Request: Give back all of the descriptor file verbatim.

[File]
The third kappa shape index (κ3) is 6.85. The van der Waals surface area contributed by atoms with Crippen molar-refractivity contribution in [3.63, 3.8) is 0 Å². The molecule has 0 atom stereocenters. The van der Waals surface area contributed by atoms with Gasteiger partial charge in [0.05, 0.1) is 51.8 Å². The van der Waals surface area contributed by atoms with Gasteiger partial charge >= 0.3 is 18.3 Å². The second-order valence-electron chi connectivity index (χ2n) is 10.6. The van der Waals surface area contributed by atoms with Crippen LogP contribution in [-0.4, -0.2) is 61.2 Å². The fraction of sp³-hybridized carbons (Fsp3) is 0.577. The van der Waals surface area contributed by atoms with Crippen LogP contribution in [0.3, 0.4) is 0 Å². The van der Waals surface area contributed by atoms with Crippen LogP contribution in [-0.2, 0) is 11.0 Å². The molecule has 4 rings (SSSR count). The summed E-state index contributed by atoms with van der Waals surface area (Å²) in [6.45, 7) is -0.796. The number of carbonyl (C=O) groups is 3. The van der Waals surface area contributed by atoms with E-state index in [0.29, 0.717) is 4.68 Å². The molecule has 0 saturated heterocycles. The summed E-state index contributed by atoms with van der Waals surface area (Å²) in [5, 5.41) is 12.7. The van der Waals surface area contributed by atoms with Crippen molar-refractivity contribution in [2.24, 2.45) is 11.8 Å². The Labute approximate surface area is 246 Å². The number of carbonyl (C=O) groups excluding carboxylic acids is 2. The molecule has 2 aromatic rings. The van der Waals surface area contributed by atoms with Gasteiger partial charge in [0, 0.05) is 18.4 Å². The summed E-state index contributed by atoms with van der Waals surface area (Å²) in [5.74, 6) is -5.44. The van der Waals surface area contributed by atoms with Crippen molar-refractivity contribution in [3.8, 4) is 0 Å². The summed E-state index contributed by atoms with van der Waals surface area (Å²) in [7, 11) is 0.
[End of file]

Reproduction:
The third kappa shape index (κ3) is 6.85. The van der Waals surface area contributed by atoms with Crippen molar-refractivity contribution in [3.63, 3.8) is 0 Å². The molecule has 0 atom stereocenters. The van der Waals surface area contributed by atoms with Gasteiger partial charge in [0.05, 0.1) is 51.8 Å². The van der Waals surface area contributed by atoms with Gasteiger partial charge >= 0.3 is 18.3 Å². The second-order valence-electron chi connectivity index (χ2n) is 10.6. The van der Waals surface area contributed by atoms with Crippen LogP contribution in [-0.4, -0.2) is 61.2 Å². The fraction of sp³-hybridized carbons (Fsp3) is 0.577. The van der Waals surface area contributed by atoms with Crippen LogP contribution in [0.3, 0.4) is 0 Å². The van der Waals surface area contributed by atoms with Crippen LogP contribution in [-0.2, 0) is 11.0 Å². The molecule has 4 rings (SSSR count). The summed E-state index contributed by atoms with van der Waals surface area (Å²) in [6.45, 7) is -0.796. The number of carbonyl (C=O) groups is 3. The van der Waals surface area contributed by atoms with E-state index in [0.29, 0.717) is 4.68 Å². The molecule has 0 saturated heterocycles. The summed E-state index contributed by atoms with van der Waals surface area (Å²) in [5, 5.41) is 12.7. The van der Waals surface area contributed by atoms with Crippen molar-refractivity contribution in [2.24, 2.45) is 11.8 Å². The Labute approximate surface area is 246 Å². The number of carbonyl (C=O) groups excluding carboxylic acids is 2. The molecule has 2 aromatic rings. The van der Waals surface area contributed by atoms with Gasteiger partial charge in [0, 0.05) is 18.4 Å². The summed E-state index contributed by atoms with van der Waals surface area (Å²) in [5.74, 6) is -5.44. The van der Waals surface area contributed by atoms with Crippen molar-refractivity contribution in [3.8, 4) is 0 Å². The summed E-state index contributed by atoms with van der Waals surface area (Å²) in [7, 11) is 0.